With an understanding of justice and years of experience at Texas State, one professor is taking on an important position.
Scott Bowman, associate professor in criminal justice, is the new Special Assistant to the Provost for Inclusion and Diversity. The new position is designed to create an inclusive and diverse faculty experience. It should help facilitate more diverse courses and assist in hiring a high-performance staff.
Bowman said while the position primarily revolves around faculty, students should have a role in the development.
“As (students) go into a global market, having knowledge of diverse and inclusive ideas, principles and concepts of knowledge can only make the students stronger,” Bowman said.
Bowman grew up in Arizona. He said growing up around diverse cultures led him to build relationships with all kinds of people at a young age. Bowman said he sought to respect and understand those around him.
Bowman attended Arizona State University for his undergrad in psychology, then continued to graduate school where he got his Ph.D. in justice studies. Bowman said when he decided to take on graduate school, he realized there was much more to learn. He said he grew the most as an individual when he decided to further his education.
Bowman said he enjoyed the classes dealing with worldly issues. The program he chose allowed him to become more knowledgeable on how to hold dialogue on complex topics such as race, class, gender and critical legal studies.
Bowman said his graduate degree exposed him to new terminology and information about his experiences growing up. He was able to understand the complexities of justice, acknowledging his experiences as a straight African-American male were different than those of other ethnic or sexual orientation groups.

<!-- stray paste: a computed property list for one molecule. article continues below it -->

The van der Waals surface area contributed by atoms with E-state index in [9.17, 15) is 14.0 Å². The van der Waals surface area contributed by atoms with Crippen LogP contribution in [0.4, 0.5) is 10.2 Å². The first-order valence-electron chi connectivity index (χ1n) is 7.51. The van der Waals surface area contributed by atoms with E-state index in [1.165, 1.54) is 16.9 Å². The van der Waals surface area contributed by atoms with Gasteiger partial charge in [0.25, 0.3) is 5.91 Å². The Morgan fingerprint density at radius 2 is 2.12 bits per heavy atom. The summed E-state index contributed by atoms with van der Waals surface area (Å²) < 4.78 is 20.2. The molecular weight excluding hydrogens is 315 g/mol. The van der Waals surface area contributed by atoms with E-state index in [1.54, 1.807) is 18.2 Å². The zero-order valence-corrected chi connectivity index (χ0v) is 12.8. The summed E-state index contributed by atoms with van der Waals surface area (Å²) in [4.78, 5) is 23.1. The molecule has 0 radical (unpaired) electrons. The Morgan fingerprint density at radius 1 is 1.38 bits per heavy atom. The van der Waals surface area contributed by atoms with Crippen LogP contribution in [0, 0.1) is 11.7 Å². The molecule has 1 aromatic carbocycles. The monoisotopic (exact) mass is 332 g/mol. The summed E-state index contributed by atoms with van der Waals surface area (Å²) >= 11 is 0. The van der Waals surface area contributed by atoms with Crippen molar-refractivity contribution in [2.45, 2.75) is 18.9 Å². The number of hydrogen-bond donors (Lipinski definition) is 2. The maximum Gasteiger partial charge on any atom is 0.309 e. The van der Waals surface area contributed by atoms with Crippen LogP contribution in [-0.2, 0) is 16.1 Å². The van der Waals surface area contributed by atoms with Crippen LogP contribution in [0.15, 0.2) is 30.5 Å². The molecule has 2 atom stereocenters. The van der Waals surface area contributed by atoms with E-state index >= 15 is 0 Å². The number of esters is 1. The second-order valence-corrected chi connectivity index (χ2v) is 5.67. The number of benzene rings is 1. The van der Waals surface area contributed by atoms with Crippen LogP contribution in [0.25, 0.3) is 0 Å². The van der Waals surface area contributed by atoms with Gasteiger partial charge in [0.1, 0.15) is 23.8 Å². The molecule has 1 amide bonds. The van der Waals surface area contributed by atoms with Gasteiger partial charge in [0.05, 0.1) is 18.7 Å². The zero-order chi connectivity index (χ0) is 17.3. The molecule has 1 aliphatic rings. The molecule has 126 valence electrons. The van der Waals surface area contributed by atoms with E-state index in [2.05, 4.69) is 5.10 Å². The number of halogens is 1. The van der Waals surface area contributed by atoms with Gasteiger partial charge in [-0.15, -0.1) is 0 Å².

For the past 12 years, Bowman has been a teaching faculty member at Texas State. He said his goal has always been to ensure the best possible delivery of information to students of diverse backgrounds.
Dr. Sherri Benn, director of Student Diversity and Inclusion, has known Bowman for as long as he has been at Texas State and said he is perfect for the position.
“When Dr. Bowman first came (to Texas State) he was already a very competent and knowledgeable individual in regard to justice, equality and identity,” Benn said. “He has continued to advance his knowledge, understanding and skill set over the years. He is really dedicated to staff and professional development.”
Bowman said how people perceive justice is an important concept to him because of its complexity in everyday life. He said he believes contemporary society has sacrificed the idea of justice in exchange for ownership of ideas, thus limiting compromise.
Bowman chose to teach in the field of criminal justice because it gives students the opportunity to not only understand the topic, but question the effectiveness of practices used today and address how things can be changed.
Christine Sellers, professor and director of the school of criminal justice, said Bowman has been a great asset.
“Bowman is one of the most reasonable and logical individuals I have ever encountered,” Sellers said. “He understands human interaction in the way most intellectuals don’t, and it makes him an outstanding individual.”
Each step Bowman has professionally taken has impressed those around him. As the Special Assistant to the Provost for Inclusion and Diversity, he is taking on a large role that could not be more fitting.